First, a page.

- Paperback: 336 pages
- Publisher: Profile Books (10 Jan. 2013)
- Language: English
- ISBN-10: 1846685605
- ISBN-13: 978-1846685606
- Product Dimensions: 13 x 1.9 x 19.8 cm
- Average Customer Review: 4.7 out of 5 stars See all reviews (71 customer reviews)
- Amazon Bestsellers Rank: 38,555 in Books (See Top 100 in Books)
What Has Nature Ever Done for Us?: How Money Really Does Grow On Trees Paperback – 10 Jan 2013
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Praise for Tony Juniper:
'He is by popular consent the most effective of Britain's eco-warriors
One of the top ten environmental figures of the last thirty years (The ENDS Report)
[Tony Juniper] is among the 100 people who are making the decisions that affect your life (Country Life)
A brilliant resume of Nature's New Deal: nurture me and I'll nurture you. (Nick Crane)
What Has Nature Ever Done For Us? is a brilliant resume of nature¹s new deal: nurture me and I'll nurture you. (Nick Crane, author and TV presenter)
Juniper explains how the welfare of the human species rests on the assets and services provided by the rest of nature, and makes the case for natural capital to be integral in a new economy fit for the future. (Michael Clarke, Chief Executive, RSPB)
Tony Juniper takes us on a highly readable, personal journey of discovery of nature and our reliance upon it. What Has Nature Ever Done For Us? provides the stories and the numbers to convince others that investing in nature¹s balance sheet is good for the corporate balance sheet. (Jose Lopez, Nestlé)
This book should be on the essential reading list at schools. Without understanding the essence of life - and this is a fantastically modern romp through it - how can our children be expected to make the right decisions? If we ever needed a book to remind us that we are part of nature, not separate from it, this is it. (Stephanie Hilborne OBE, Chief Executive, The Wildlife Trusts)
Science Books of the Year ... A readable, timely vision (Robin McKie Observer 2013-12-08)
The true value of ecosystems to world economies.See all Product Description
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Top Customer Reviews
It shows how we, as a devastatingly powerful force in the world, have done many things that we feel improve our civilisation without realising the full 'costs' associated with benefits that we enjoy - it must be time for all humans to realise that 'ignorance is not bliss' and make sure that the future we will offer succeeding generations is not blighted by our blinkered approach to economic development.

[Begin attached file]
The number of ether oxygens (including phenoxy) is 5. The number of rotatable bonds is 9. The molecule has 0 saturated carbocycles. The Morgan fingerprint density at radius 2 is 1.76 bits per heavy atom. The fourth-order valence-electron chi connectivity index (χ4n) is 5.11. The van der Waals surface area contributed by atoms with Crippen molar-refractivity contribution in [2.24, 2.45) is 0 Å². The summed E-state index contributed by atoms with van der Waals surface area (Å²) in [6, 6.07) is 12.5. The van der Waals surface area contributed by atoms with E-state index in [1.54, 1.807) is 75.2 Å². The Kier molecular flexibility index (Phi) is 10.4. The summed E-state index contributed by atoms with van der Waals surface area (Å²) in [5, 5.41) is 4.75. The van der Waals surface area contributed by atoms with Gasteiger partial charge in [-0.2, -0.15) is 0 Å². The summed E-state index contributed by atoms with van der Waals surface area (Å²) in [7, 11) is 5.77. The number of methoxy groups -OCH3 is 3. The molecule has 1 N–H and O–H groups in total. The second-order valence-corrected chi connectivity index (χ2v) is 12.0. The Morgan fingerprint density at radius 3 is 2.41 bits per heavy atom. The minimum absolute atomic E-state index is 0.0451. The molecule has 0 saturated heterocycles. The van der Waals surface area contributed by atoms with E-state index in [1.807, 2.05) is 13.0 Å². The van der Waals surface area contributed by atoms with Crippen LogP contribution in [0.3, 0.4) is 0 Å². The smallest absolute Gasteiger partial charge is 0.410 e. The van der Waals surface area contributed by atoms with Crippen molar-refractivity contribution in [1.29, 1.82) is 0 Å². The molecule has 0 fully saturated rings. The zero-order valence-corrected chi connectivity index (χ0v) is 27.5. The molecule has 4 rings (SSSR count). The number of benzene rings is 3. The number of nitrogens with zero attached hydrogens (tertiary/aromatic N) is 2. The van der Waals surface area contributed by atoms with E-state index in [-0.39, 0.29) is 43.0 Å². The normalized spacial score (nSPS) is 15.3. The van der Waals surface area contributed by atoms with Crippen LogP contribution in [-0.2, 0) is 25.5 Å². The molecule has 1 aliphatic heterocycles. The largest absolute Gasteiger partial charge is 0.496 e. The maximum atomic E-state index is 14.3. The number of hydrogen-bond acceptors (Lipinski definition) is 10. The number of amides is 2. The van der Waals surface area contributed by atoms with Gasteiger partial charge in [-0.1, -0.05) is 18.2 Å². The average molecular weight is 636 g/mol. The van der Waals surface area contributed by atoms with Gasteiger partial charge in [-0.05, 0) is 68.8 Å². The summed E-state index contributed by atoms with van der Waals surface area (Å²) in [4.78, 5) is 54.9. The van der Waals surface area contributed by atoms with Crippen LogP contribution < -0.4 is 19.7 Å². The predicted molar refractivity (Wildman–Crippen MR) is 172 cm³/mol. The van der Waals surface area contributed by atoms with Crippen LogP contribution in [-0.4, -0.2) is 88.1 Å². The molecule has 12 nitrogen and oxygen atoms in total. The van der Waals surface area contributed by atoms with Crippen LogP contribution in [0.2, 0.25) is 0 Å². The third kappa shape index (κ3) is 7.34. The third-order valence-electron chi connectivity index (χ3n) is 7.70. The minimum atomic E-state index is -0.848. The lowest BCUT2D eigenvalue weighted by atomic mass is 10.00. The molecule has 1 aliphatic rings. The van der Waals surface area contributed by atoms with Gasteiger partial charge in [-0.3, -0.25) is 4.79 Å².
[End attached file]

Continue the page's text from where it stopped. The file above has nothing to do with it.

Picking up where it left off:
Surely there can be few things more alarming than the photograph of Chinese people perched in trees doing the 'work' of bumblebees, so that the trees will produce fruit ?
Its well written, covers a wide range of issues that are nicely developed using easily appreciated metaphors and with a stunning array of examples - absolutely fascinating !!
The experiment Biosphere 2 is a focus, perhaps a surprise to those who expect a standard text on pollution. This enclosed dome with seven bio environments from jungle to mangroves was a habitat for a team of eight people for two years. This piece sets the tone of the book, which tells us that nature is brilliantly and intricately engineered by this time and any disruption can reduce our support services. Science is learning how everything operates and what we need to do to restore a balance.
From soil degradation and tree felling to landslides is an easy step to make, but we also need to understand the myriad tiny processes going on in soil - bacteria, fungi etc. A rich fibrous soil is not only more fertile, it captures water better.
We go around the world looking at wetlands in Britain and how the peat shrinks down when drained, then releasing carbon as it dries. From here we go to cities which flood due to storm surges. A mangrove swamp or other wetland, and coral beds, can absorb and soften the blow of a storm or a tsunami as proven in recent years by the devastation of Hurricane Katrina compared to Mitch, or the lands differently affected by the 2004 Asian tsunami.
Also we see the value of an environment in producing oxygen and food - be it on land or sea.Read more ›
Vultures often get a bad press. Calling someone a vulture implies a lack of scruples, but in reality vultures are graceful fliers and useful scavengers, their use value given by Juniper in this book at $34bn in India alone. Without the vultures diseased carcasses are not cleared so efficiently, and there has been a surge in numbers of feral dogs which has led to an escalation in attacks on humans, often leading to rabies and death.
This is just one of a number of case studies used by Juniper in this readable and informative book to demonstrate just what it is nature has done for us. It's a mix of bad and good news. Awareness of the role played by natural agents - birds, bees, mangrove swamps, trees - is rising, but not enough is being done still to prevent their wholesale eradication and destruction. There is not only too much talk of mitigation instead of prevention, there isn't even enough actual mitigation.
In some ways Juniper is wrong that economists don't have the tools to cope with the situation.Read more ›
Most Recent Customer Reviews
Arrived in excellent condition which was very pleasing as it was a gift.Published 7 months ago by Nicola Dinneen
This really is the most fascinating, memorable and readable books I have ever read. Tony Juniper shows a wide and deep understanding of the problems and alternative natural... Read morePublished 9 months ago by Mr Finickity
An easy to understand book on how we take the earth's resources for granted and, despite much action taken over the past decades there is much to do..... Read morePublished 15 months ago by Richard John Catton